.
Here the Sacketts ran the first hotel in the Cahuenga Valley and the second general merchandising establishment within the corporate limits of Hollywood. He also kept a few horses for his clientele and to work the blocks east and south of the store, where he had a garden to sell produce in his store.

.
He later bought the lot south of the hotel and also two lots facing west on Wilcox Avenue, and south of the two northern lots in the row. Here he ran an overnight and breakfast place for city visitors from the north and the bachelors’ roost for the young single men of the village. At his store, Sackett sold butter and eggs, crackers and cheese, overalls, jumpers, boots and shoes, ribbons and yardage, and canned goods that were then becoming popular.

.
Another Hollywood pioneer associated with the hotel was Dr. Edwin O. Palmer, who later wrote a history of the area. Upon his arrival in California, he rented a room and an office for his medical practice.

.
Sackett’s daughter, Mary and her siblings, attended the old Temple Street School through grade school but didn’t go to high school because it was downtown, and they couldn’t get there on time. Later, Sackett added another store, where in a corner nook constituted Hollywood’s post office; Mary became Hollywood’s first postmistress, running her practiced eye over the little rack of boxes. For her duties, Mary was paid as high as $5 per month.

.
Tragedy hit the Sackett family in 1899 when his son, William died unexpectedly at 23 years of age and was buried at Rosedale, as there would not be a cemetery in Hollywood for another two years.

.
Due to competition from the new Hollywood Hotel, built two years earlier at the northwest corner of Prospect and Highland, Sackett closed his hotel in 1905. He sold the property to Henry Gillig, but it remained unoccupied for the next five years except for one store room on the first floor.

.
In 1907, Sackett built a six bedroom house on property he had previously bought at what is now 1642 Wilcox Avenue. Later that same year, in the reception hall of their home, Sackett’s daughter Zella married George Dunlap. He was the mayor of Hollywood at the time, and the city’s last as Los Angeles annexed Hollywood in 1910.

.
In 1910, J.P. Creque, one of the wealthiest men in Hollywood, bought the former hotel property for $28,000 from the estate of Henry Gillig, who was now deceased. Creque razed the abandoned hotel and erected a fireproof two-story cream brick structure that cost approximately $30,000. The Hollywood National Bank leased a portion of the new building; there were three other stores facing on Prospect. The second floor had offices with wide hallways and tile flooring.

.

.

sackett-loc-building

The J.P. Creque Building being built in 1911 on the site of the Sackett Hotel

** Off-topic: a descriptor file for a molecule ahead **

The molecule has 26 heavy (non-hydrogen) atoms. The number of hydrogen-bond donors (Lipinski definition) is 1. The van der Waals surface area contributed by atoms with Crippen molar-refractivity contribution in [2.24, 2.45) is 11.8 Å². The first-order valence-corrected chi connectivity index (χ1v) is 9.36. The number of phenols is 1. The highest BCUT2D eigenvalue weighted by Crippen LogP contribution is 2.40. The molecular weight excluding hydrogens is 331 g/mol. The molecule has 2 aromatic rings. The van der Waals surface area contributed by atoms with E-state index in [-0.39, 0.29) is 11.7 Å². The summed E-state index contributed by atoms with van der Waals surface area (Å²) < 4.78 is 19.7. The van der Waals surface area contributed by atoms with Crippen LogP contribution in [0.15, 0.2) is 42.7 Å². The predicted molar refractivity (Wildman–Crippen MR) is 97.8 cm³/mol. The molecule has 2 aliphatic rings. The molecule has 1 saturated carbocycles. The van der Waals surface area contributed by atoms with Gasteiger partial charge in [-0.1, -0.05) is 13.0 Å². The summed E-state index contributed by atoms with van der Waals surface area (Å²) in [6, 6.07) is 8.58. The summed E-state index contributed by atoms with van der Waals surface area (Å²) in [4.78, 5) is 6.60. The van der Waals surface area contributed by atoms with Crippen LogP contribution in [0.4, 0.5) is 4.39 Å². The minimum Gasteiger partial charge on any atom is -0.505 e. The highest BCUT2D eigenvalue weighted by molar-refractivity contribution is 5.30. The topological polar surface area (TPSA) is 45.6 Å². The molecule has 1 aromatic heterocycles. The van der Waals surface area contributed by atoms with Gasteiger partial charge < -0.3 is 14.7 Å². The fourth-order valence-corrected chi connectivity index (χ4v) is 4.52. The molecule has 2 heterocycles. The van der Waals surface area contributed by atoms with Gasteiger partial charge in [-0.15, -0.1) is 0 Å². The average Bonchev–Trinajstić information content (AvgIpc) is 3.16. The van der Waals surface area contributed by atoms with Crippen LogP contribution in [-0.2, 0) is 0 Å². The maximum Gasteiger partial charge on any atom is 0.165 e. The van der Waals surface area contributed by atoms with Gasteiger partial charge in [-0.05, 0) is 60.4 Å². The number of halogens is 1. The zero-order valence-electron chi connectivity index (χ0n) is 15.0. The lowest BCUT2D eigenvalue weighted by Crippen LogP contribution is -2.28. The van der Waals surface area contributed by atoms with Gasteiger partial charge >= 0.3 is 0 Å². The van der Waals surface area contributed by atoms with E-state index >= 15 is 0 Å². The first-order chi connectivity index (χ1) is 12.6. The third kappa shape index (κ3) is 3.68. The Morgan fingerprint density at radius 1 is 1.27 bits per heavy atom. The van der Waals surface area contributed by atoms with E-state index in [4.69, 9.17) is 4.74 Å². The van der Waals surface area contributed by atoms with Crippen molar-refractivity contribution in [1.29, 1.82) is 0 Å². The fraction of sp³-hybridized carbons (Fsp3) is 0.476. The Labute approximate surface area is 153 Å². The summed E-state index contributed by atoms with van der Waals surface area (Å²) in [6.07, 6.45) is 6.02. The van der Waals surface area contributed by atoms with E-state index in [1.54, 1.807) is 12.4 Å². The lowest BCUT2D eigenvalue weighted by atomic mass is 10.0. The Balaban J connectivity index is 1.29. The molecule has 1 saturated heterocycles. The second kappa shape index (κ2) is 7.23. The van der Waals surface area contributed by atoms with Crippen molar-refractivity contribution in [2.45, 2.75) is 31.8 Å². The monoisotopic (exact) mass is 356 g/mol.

at the southwest corner of Hollywood and Cahuenga.

.

In 1931, the Creque Building was enlarged by adding two stories; the Art Deco building at 6400-6408 Hollywood Boulevard, is still on the site.

.

.

sacketts-now

The Creque Building as it appears today on the site of the Sackett Hotel.

.
Now retired from the mercantile business, Sackett devoted himself to the management of his private interests and several properties that he owned. He took an active part in the public affairs of Hollywood and Los Angeles for many years and was a man of ability and worth. He was a staunch democrat and was interested in politics, especially in local matters.

.
It was in their Wilcox Avenue home that Horace Sackett died in 1918 and was buried next to his son at Rosedale. In 1929, his wife Ellen followed him in death at the age of eighty from heart disease.

.
At the time of Ellen’s death, the area around Hollywood Boulevard and Wilcox was mostly commercial, and land was being bought for business purposes. Mary Sackett was living in the family home, but instead of demolishing the house, she sold the property in 1929 but moved the house to the San Fernando Valley which was mostly residential.

.
Remarkably, the old Sackett house is still standing at 10739 Kling Street in North Hollywood. The 1908 residence looks somewhat out of place next to the small bungalow homes built mostly in the 1930s.

.

.

sacketts-home-now

The altered, but original Horace Sackett home, once located at 1642 Wilcox Avenue

in Hollywood, is now at 10739 Kling Street in North Hollywood.

PLEASE NOTE: This is a private residence. DO NOT DISTURB the occupants.

.

sacketts-home-now-back

.

.

sacketts-wilcox

On Wilcox, a row of storefronts still stands in place of the old Sackett homestead.

.
Mary Sackett never married and in her old age claimed that she never touched liquor, tea or coffee. “I’m an old maid and proud of it,” she insisted to a reporter in 1950. “I’ve never worn a bit of make-up, yet I had three proposals. Men have taken me out but usually with a chaperone. I wouldn’t let them kiss me good-night and to this day no man has ever been allowed to put his arm around me.”